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. Last Updated: 07/27/2016

Review: Gore Could Have Won in Florida

NEW YORK -- A vote-by-vote review of untallied ballots in the 2000 Florida presidential election indicates George W. Bush would have narrowly prevailed in the partial recounts sought by Al Gore, but Gore might have reversed the outcome -- by the barest of margins -- had he pursued and gained a complete statewide recount.

Bush eventually won Florida, and thus the White House, by 537 votes out of more than 6 million cast. But questions about the uncounted votes lingered.

Almost a year after that cliffhanger conclusion, a media-sponsored review of the more than 175,000 disputed ballots underscored that the prize of the U.S. presidency came down to an almost unimaginably small number of votes.

The new data, compiled by The Associated Press and seven other news organizations, also suggested that Gore followed a legal strategy after election day that would have led to his defeat even if it had not been rejected by the U.S. Supreme Court. Gore sought a recount of a relatively small portion of the state's disputed ballots, while the review indicates his only chance lay in a course he advocated publicly but did not pursue in court -- a full statewide recount of all Florida's untallied votes.

"We are a nation of laws and the presidential election of 2000 is over," Gore said Sunday in a prepared statement. "Right now, our country faces a great challenge as we seek to successfully combat terrorism. I fully support President Bush's efforts to achieve that goal."

Said Bush press secretary Ari Fleischer: "The election was settled a year ago, President Bush won and the voters have long since moved on."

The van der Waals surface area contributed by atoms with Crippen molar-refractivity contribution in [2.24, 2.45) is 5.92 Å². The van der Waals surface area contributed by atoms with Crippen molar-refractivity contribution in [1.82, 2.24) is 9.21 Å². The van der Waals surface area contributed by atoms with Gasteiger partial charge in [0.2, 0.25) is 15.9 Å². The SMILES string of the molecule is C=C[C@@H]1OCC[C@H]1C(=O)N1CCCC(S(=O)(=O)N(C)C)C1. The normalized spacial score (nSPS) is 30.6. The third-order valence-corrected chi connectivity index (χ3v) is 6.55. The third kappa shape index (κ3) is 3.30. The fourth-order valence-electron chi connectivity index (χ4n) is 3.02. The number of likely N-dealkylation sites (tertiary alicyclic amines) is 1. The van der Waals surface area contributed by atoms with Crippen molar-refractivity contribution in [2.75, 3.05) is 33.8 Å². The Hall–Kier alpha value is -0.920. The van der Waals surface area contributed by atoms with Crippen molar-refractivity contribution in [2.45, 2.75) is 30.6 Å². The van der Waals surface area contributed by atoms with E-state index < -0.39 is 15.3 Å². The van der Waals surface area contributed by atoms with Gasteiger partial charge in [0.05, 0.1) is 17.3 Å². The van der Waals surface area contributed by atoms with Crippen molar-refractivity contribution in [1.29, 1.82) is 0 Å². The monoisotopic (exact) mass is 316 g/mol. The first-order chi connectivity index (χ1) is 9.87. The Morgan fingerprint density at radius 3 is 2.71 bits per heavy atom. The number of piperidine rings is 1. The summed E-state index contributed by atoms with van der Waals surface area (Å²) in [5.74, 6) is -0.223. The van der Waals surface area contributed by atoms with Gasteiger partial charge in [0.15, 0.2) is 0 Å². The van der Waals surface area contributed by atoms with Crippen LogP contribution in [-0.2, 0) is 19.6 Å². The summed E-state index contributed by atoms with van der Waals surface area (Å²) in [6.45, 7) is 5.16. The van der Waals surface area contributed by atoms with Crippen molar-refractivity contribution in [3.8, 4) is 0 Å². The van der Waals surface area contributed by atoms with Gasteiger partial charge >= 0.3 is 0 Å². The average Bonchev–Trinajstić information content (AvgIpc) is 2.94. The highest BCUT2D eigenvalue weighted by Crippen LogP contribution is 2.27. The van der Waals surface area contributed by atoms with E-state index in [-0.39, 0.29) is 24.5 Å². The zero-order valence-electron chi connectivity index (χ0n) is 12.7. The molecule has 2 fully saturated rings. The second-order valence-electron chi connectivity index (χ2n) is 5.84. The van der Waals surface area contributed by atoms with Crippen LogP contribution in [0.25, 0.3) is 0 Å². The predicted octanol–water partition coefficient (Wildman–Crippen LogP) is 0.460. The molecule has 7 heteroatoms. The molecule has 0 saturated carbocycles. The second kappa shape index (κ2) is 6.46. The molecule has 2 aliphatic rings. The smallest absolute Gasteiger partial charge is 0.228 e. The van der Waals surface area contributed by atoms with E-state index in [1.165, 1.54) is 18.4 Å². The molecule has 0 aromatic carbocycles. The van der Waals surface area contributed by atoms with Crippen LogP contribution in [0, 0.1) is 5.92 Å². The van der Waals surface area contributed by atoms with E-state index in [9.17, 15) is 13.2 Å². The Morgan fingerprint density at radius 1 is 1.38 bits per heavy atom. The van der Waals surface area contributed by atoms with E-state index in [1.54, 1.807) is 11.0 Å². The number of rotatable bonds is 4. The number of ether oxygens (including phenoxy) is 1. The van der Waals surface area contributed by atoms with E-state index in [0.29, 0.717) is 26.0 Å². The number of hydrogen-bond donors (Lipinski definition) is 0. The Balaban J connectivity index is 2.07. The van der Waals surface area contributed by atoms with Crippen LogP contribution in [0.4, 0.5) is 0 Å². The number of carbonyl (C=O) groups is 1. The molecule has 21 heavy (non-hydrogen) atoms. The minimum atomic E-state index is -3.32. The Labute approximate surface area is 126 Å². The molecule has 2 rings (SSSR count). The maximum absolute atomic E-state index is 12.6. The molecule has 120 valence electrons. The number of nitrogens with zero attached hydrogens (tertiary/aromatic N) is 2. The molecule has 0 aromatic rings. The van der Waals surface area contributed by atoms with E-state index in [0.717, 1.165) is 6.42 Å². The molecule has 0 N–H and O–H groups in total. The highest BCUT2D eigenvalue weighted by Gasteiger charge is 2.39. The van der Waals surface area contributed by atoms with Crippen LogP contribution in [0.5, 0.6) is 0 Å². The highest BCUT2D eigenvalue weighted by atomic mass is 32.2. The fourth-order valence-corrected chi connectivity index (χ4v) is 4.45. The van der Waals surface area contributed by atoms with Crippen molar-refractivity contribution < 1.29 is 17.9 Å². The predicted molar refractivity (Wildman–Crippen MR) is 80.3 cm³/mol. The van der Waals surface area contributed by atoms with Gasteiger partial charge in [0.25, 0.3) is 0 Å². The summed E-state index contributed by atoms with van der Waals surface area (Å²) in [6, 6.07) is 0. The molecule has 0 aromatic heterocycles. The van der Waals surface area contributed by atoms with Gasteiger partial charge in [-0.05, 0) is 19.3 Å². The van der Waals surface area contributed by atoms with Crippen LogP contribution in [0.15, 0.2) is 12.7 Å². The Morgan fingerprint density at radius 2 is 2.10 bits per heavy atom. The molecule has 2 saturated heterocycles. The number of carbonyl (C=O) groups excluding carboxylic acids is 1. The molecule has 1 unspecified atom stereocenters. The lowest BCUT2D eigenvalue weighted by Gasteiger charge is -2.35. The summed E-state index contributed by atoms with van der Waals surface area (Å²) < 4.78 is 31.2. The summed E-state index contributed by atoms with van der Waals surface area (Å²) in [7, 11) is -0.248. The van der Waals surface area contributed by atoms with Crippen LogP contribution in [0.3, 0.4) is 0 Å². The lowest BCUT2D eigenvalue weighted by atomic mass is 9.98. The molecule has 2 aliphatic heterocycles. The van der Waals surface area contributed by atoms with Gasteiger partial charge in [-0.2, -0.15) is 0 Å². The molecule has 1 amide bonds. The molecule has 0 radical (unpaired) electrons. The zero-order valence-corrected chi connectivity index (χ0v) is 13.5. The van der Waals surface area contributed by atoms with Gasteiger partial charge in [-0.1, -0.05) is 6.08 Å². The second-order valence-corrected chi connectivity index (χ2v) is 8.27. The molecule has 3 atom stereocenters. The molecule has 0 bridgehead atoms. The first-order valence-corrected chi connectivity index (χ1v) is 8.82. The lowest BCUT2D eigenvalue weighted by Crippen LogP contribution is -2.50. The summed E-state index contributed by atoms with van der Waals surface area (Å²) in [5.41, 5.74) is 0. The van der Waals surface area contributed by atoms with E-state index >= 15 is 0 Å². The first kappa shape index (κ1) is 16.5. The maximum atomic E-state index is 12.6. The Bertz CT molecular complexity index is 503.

The news organizations set out to examine as many as possible of the ballots set aside as either undervotes or overvotes. Undervotes involved about 62,000 ballots where voting machines were unable to detect a choice for any presidential candidate, while about 113,000 overvotes were read by machines as possibly containing more than one choice.

Since the legal wrangling focused on how votes were defined, the media-sponsored review did, too, calculating results under different standards -- for example, whether to count as votes "hanging chads" on punch-card ballots or ballots marked with an "X" instead of the required filled-in oval on optical scan ballots.

Under any standard that tabulated all disputed votes statewide, Gore erased Bush's advantage and emerged with a tiny lead that ranged from 42 to 171 votes.

Completing two partial recounts that Gore unsuccessfully pursued in court showed Bush maintaining a lead ranging between 225 and 493 votes.

Strikingly, all these outcomes were closer than even the narrow 537 votes of Bush's official victory. With numbers that tiny, experts said it would be impossible to interpret the survey results as definitive.

Under the most inclusive standards, the study showed up to 24,653 potentially salvageable overvotes and undervotes among the 12 presidential candidates who ran in Florida.

The Florida election review was developed by the AP, CNN, The New York Times, The Palm Beach Post, The St. Petersburg Times, Tribune Publishing, The Wall Street Journal and The Washington Post. Tribune newspapers include the Chicago Tribune, Los Angeles Times, Newsday, the Orlando Sentinel and the South Florida Sun-Sentinel in Fort Lauderdale.

This consortium hired the National Opinion Research Center at the University of Chicago to view each uncounted ballot and gather information about how they were marked. The media organizations then used computers to sort and tabulate votes, based on varying scenarios raised during the postelection scramble in Florida.

Florida's election saw 6.1 million votes cast, and county figures suggest that more than 176,000 ballots, or 2.9 percent, never made it into the certified totals.

Gore outpolled Bush by 540,000 votes nationwide, but the presidency is decided in the Electoral College. Each candidate desperately needed Florida to win and, at the end of an agonizing election night, Bush held a slim lead.

On Dec. 13, the closest presidential contest in decades finally ended 36 days after Election Day following a ruling by the U.S. Supreme Court. Gore accepted the verdict and, with that, Bush won Florida's 25 electoral votes and the presidency.